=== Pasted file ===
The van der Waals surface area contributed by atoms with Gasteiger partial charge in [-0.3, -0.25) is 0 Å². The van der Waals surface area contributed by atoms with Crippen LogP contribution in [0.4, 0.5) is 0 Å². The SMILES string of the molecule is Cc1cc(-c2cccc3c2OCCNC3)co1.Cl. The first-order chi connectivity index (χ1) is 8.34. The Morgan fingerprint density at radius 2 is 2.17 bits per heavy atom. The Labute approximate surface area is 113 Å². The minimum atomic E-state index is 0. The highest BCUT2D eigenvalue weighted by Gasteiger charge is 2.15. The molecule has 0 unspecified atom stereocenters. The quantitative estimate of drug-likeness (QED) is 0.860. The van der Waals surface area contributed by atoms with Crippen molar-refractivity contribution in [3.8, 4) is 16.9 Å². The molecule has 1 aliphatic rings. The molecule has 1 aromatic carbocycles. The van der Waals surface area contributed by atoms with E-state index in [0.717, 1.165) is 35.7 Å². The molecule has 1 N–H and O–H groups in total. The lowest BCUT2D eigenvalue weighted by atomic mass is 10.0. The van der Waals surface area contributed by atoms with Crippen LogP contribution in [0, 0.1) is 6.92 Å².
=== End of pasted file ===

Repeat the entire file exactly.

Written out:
The van der Waals surface area contributed by atoms with Gasteiger partial charge in [-0.3, -0.25) is 0 Å². The van der Waals surface area contributed by atoms with Crippen LogP contribution in [0.4, 0.5) is 0 Å². The SMILES string of the molecule is Cc1cc(-c2cccc3c2OCCNC3)co1.Cl. The first-order chi connectivity index (χ1) is 8.34. The Morgan fingerprint density at radius 2 is 2.17 bits per heavy atom. The Labute approximate surface area is 113 Å². The minimum atomic E-state index is 0. The highest BCUT2D eigenvalue weighted by Gasteiger charge is 2.15. The molecule has 0 unspecified atom stereocenters. The quantitative estimate of drug-likeness (QED) is 0.860. The van der Waals surface area contributed by atoms with Crippen molar-refractivity contribution in [3.8, 4) is 16.9 Å². The molecule has 1 aliphatic rings. The molecule has 1 aromatic carbocycles. The van der Waals surface area contributed by atoms with E-state index in [0.717, 1.165) is 35.7 Å². The molecule has 1 N–H and O–H groups in total. The lowest BCUT2D eigenvalue weighted by atomic mass is 10.0. The van der Waals surface area contributed by atoms with Crippen LogP contribution in [0, 0.1) is 6.92 Å².